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Tips for Traveling With Your Pet

The holidays are coming and many of us are planning visits with family and friends. If you can take your pet with you, so much the better! A change of scenery and spending time with loved ones is often good for us and for them!
If you are traveling by plane, some airlines will allow small pets in the people part of the plane if they are in a soft ventilated travel bag or small crate. Check with the airline to find out what their policy is. If your pet has to be in the cargo area, place a piece of your clothing in his or her crate to comfort them during the ride and try to ensure that they have "done their business" before takeoff.
Car travel with a cat can be interesting. Some cats are great travelers; I once knew a fellow whose cat traveled all over the country with him in his motor home. She had a special bed attached to the dashboard and apparently loved the on-the-move hobo life! Other cats may need a mild sedative in order to be safely transported by car. Always provide a litter box for your cat unless they are leash trained and will relieve themselves on a pit stop walk when you travel.
Many dogs love going for car rides around town and will easily and happily adapt to longer trips. If your dog is a barker in the car, you may need to consider a lightweight nylon muzzle or mild sedation. Make sure that you stop often enough for bathroom breaks and bring plenty of poop bags for your trip! Today however, many highway rest areas have designated doggie sections with conveniently placed plastic bags and trash cans available.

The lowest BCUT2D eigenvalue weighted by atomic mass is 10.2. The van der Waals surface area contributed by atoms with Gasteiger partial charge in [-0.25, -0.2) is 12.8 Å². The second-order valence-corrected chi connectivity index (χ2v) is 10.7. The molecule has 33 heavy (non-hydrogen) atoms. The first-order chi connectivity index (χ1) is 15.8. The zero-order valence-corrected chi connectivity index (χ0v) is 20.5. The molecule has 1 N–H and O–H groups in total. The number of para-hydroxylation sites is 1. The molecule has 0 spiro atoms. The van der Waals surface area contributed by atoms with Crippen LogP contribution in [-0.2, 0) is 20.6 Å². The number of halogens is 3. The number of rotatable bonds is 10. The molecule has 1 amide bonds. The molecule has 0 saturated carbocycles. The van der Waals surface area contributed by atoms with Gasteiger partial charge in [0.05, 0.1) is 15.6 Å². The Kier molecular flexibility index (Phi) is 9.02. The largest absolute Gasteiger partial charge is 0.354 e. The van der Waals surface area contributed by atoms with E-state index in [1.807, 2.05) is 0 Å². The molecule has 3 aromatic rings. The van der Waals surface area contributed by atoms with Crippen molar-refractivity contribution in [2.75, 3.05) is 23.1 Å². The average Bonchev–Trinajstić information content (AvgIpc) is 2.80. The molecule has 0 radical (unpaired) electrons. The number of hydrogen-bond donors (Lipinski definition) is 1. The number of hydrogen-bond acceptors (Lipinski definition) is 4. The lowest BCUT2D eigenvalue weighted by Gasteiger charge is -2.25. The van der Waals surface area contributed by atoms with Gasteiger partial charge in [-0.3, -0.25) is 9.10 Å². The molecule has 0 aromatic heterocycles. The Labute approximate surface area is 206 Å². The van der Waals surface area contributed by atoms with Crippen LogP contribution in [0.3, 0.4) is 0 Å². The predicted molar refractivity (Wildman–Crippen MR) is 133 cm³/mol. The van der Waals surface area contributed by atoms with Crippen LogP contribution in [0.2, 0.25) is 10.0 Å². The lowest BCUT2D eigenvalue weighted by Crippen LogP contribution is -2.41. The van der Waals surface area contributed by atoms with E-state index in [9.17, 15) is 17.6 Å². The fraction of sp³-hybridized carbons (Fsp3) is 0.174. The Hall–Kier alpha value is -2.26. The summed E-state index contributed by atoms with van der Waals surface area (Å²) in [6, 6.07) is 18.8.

Bring enough food and water for your trip with your pet and if she is a nervous traveler, understand that it may not be until after you've arrived that she digs in and eats normally again. Make sure that the car is warm enough and comfortable. If your dog is in the backseat, you may want to consider placing some soft padding over the seatbelts and covering the seat to protect it, especially if you will be traveling through wet or snowy weather.
Bring your pet's medicines if applicable, and also remember to bring some first aid supplies in case something happens and you are far from home and can't get to a vet.
For longer car trips, you may need to stop for a night or two in a motel. Many motels are pet friendly for a small additional deposit. Do your best to make dinnertime as normal as possible by bringing your pet's regular food bowls and usual kibble and canned food. If you need to leave and your dog barks, consider taking him along so as not to disturb the other guests - all this new stuff may be a bit overwhelming, and loneliness or separation anxiety may set in. I would suggest that you bring a couple of favorite toys too - just having these familiar fun items can transform a hotel room into a temporary home for your pet.
Traveling with your pet can be a great experience. Plan ahead, plan for the unexpected and enjoy your travel time together!

Deborah Dobson, FizzNiche Staff Writer